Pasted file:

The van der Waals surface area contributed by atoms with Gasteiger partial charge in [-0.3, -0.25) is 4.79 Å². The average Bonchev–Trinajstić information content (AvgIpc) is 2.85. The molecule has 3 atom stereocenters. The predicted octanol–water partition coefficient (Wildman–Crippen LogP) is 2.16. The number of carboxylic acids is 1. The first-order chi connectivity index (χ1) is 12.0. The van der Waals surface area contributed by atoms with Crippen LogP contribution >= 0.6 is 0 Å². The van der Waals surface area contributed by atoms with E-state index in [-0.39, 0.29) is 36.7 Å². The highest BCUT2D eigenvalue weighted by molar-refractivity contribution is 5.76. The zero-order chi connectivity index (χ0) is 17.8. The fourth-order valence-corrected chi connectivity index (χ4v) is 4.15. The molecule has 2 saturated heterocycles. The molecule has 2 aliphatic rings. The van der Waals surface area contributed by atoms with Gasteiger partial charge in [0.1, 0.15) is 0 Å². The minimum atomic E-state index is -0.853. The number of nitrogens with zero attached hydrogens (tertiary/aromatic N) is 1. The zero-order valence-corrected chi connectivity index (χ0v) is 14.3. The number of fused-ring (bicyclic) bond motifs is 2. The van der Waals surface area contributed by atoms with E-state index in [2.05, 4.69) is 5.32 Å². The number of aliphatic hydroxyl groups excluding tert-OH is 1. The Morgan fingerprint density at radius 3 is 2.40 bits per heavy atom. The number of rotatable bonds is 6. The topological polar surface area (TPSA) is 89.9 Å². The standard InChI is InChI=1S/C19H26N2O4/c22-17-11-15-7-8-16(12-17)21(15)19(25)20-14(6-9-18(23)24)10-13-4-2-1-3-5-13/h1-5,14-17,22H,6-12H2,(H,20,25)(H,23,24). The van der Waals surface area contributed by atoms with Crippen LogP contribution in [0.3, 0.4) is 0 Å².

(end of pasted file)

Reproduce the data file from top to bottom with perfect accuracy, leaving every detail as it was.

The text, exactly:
The van der Waals surface area contributed by atoms with Gasteiger partial charge in [-0.3, -0.25) is 4.79 Å². The average Bonchev–Trinajstić information content (AvgIpc) is 2.85. The molecule has 3 atom stereocenters. The predicted octanol–water partition coefficient (Wildman–Crippen LogP) is 2.16. The number of carboxylic acids is 1. The first-order chi connectivity index (χ1) is 12.0. The van der Waals surface area contributed by atoms with Crippen LogP contribution >= 0.6 is 0 Å². The van der Waals surface area contributed by atoms with E-state index in [-0.39, 0.29) is 36.7 Å². The highest BCUT2D eigenvalue weighted by molar-refractivity contribution is 5.76. The zero-order chi connectivity index (χ0) is 17.8. The fourth-order valence-corrected chi connectivity index (χ4v) is 4.15. The molecule has 2 saturated heterocycles. The molecule has 2 aliphatic rings. The van der Waals surface area contributed by atoms with Gasteiger partial charge in [0.1, 0.15) is 0 Å². The minimum atomic E-state index is -0.853. The number of nitrogens with zero attached hydrogens (tertiary/aromatic N) is 1. The zero-order valence-corrected chi connectivity index (χ0v) is 14.3. The number of fused-ring (bicyclic) bond motifs is 2. The van der Waals surface area contributed by atoms with E-state index in [2.05, 4.69) is 5.32 Å². The number of aliphatic hydroxyl groups excluding tert-OH is 1. The Morgan fingerprint density at radius 3 is 2.40 bits per heavy atom. The number of rotatable bonds is 6. The topological polar surface area (TPSA) is 89.9 Å². The standard InChI is InChI=1S/C19H26N2O4/c22-17-11-15-7-8-16(12-17)21(15)19(25)20-14(6-9-18(23)24)10-13-4-2-1-3-5-13/h1-5,14-17,22H,6-12H2,(H,20,25)(H,23,24). The van der Waals surface area contributed by atoms with Crippen LogP contribution in [0.3, 0.4) is 0 Å².